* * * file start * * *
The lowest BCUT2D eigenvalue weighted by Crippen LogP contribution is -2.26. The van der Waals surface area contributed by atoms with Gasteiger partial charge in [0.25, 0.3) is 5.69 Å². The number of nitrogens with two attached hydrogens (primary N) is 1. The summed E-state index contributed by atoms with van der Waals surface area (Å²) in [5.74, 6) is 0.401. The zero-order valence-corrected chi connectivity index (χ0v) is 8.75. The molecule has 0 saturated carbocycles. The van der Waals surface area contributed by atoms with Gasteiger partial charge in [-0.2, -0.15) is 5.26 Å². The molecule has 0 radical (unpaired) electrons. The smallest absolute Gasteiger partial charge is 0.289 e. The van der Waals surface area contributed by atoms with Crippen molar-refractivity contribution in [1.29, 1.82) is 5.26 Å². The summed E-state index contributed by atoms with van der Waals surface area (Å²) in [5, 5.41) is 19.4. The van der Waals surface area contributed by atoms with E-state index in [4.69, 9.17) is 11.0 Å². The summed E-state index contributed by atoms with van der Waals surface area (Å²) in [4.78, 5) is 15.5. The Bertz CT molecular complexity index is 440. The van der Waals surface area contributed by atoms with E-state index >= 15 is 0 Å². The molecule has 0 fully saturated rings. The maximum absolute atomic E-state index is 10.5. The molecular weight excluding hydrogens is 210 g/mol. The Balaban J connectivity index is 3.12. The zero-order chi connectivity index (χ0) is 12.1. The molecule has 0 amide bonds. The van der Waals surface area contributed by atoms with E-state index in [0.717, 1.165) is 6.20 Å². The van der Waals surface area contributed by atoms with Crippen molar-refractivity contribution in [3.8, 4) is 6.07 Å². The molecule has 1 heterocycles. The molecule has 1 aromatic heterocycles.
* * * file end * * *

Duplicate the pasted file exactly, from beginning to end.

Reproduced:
The lowest BCUT2D eigenvalue weighted by Crippen LogP contribution is -2.26. The van der Waals surface area contributed by atoms with Gasteiger partial charge in [0.25, 0.3) is 5.69 Å². The number of nitrogens with two attached hydrogens (primary N) is 1. The summed E-state index contributed by atoms with van der Waals surface area (Å²) in [5.74, 6) is 0.401. The zero-order valence-corrected chi connectivity index (χ0v) is 8.75. The molecule has 0 saturated carbocycles. The van der Waals surface area contributed by atoms with Gasteiger partial charge in [-0.2, -0.15) is 5.26 Å². The molecule has 0 radical (unpaired) electrons. The smallest absolute Gasteiger partial charge is 0.289 e. The van der Waals surface area contributed by atoms with Crippen molar-refractivity contribution in [1.29, 1.82) is 5.26 Å². The summed E-state index contributed by atoms with van der Waals surface area (Å²) in [5, 5.41) is 19.4. The van der Waals surface area contributed by atoms with E-state index in [4.69, 9.17) is 11.0 Å². The summed E-state index contributed by atoms with van der Waals surface area (Å²) in [4.78, 5) is 15.5. The Bertz CT molecular complexity index is 440. The van der Waals surface area contributed by atoms with E-state index >= 15 is 0 Å². The molecule has 0 fully saturated rings. The maximum absolute atomic E-state index is 10.5. The molecular weight excluding hydrogens is 210 g/mol. The Balaban J connectivity index is 3.12. The zero-order chi connectivity index (χ0) is 12.1. The molecule has 0 amide bonds. The van der Waals surface area contributed by atoms with E-state index in [0.717, 1.165) is 6.20 Å². The van der Waals surface area contributed by atoms with Crippen molar-refractivity contribution in [3.8, 4) is 6.07 Å². The molecule has 1 heterocycles. The molecule has 1 aromatic heterocycles.